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Poor Health Payer Coverage Fuels Rural Maternal Health Disparities

Rural pregnant people are less likely to have health payer coverage, leading to greater rural-urban maternal health disparities, researchers said.

In rural America, pregnant people experience substantial health inequities, putting them at risk for maternal morbidity and mortality. New data from Michigan Medicine suggests these rural–urban maternal health disparities may stem from a lack of health payer coverage.

Rural-urban geographic health disparities have been well documented. Previous data has shown that rural patients face longer travel times, treatment delays, less access to obstetric services, and a higher likelihood of poor health outcomes.

This latest study, published in Obstetrics & Gynecology, looked at the difference in health insurance coverage by geographic location and the implications that it holds for rural-urban inequities in maternity care access.

The Michigan Medicine researchers examined survey data from nearly 155,000 postpartum patients across 43 states, comparing insurance coverage at preconception, birth, and postpartum between rural and urban residents.

The findings showed that rural residents who were non-Hispanic White, married, and with intended pregnancies were less likely to have adequate or continuous payer coverage across all three periods compared with their urban counterparts. 

Specifically, during the preconception period, 57.4 percent of rural pregnant people, compared to 66.5 percent of urban pregnant people, were commercially insured continuously. These disparities continued with only 45 percent of rural patients commercially insured at birth and 57.7 of urban patients insured at birth.

Additionally, 13 percent of people living in rural areas were completely uninsured by three months postpartum.

“Being uninsured during the time of pregnancy has been associated with less adequate prenatal and postpartum care, which decreases opportunities to address risk factors affecting health outcomes for both the birthing person and baby,” lead author Lindsay Admon, MD, MSc, an assistant professor of obstetrics and gynecology at the University of Michigan Medical School, said in a press release.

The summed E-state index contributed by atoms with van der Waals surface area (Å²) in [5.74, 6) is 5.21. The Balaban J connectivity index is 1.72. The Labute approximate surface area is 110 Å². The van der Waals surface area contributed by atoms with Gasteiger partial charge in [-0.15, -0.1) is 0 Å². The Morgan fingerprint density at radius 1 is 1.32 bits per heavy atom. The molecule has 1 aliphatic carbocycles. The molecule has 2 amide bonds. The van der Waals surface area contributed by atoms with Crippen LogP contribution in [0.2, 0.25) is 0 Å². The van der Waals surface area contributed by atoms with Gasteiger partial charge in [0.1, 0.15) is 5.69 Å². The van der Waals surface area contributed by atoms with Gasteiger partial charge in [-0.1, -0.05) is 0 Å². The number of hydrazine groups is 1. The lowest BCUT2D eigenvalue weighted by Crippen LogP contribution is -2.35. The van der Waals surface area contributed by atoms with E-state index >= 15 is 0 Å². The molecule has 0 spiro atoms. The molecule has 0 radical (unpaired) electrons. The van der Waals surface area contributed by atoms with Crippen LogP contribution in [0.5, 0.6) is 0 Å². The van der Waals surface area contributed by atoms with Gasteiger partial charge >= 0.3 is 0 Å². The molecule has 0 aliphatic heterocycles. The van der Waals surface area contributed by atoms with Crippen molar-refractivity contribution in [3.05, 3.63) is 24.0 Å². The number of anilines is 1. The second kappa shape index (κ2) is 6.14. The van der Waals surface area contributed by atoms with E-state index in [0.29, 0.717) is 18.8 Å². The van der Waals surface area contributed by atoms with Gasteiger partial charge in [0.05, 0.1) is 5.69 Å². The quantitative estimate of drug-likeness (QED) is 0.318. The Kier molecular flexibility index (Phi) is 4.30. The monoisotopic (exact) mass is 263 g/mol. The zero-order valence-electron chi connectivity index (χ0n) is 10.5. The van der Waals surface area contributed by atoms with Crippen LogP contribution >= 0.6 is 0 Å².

“Our study suggests that uninsurance disproportionately affects rural residents during pivotal stages of pregnancy,” continued Admon, who is also an obstetrician-gynecologist at U-M Health Von Voigtlander Women’s Hospital. “We hope these findings help inform policies that address rural–urban inequities in maternity care access and maternal health across the country.”

Alongside the noted rural–urban disparities, the researchers observed more significant disparities based on sociodemographics. Rural residents who were also Spanish-speaking and Hispanic had the greatest rates of pre-pregnancy uninsurance. Those from Indigenous communities had uninsured rates that shortly followed Hispanic patients.

"Rural inequities persisted regardless of age, marital status, or insurance type," Admon said. "But these differences were even more significant among specific racial and ethnic groups.”

The study also looked at the differences in Medicaid insurance rates and found that rural patients were more likely to have these federally funded health plans. The findings showed that within the preconception period, 27.2 percent of rural pregnant people had Medicaid plans compared to 21.4 percent of urban pregnant people.Moreover, 35.2 percent of rural patients versus 27.6 percent of urban patients had Medicaid insurance postpartum.

Even though many Medicaid programs offer coverage for essential maternal health services, access can end as early as 60 days after postpartum.

This limited access to postpartum coverage is alarming given that most rural residents were older than 35 and had a greater risk for chronic disease, increasing the chance for poor maternal health outcomes.

“It’s extremely concerning to see that postpartum individuals at greater risk of medical complications in the postpartum year are more likely to be uninsured,” Admon said.

“Postpartum insurance disruptions are associated with lower rates of receiving recommended care to address concerns like complications related to hypertension or depression.”

There has been a federal push for extended Medicaid postpartum coverage. Specifically, CMS recommended that states provide postpartum coverage for 12 months to people enrolled in Medicaid and Children’s Health Insurance Program (CHIP).  

As of October 2022, more than half the nation extended its postpartum coverage to a full year after pregnancy. Nearly 418,000 people across 26 states and Washington, DC, can access postpartum care for a year after pregnancy.

Past studies have shown that an increase in maternal health coverage after Medicaid expansion can have a positive impact on new birthing people. A recent Health Affairs study found that expanded coverage during the postpartum period in these states may lead to reductions in postpartum hospitalizations during the first six months after delivery.

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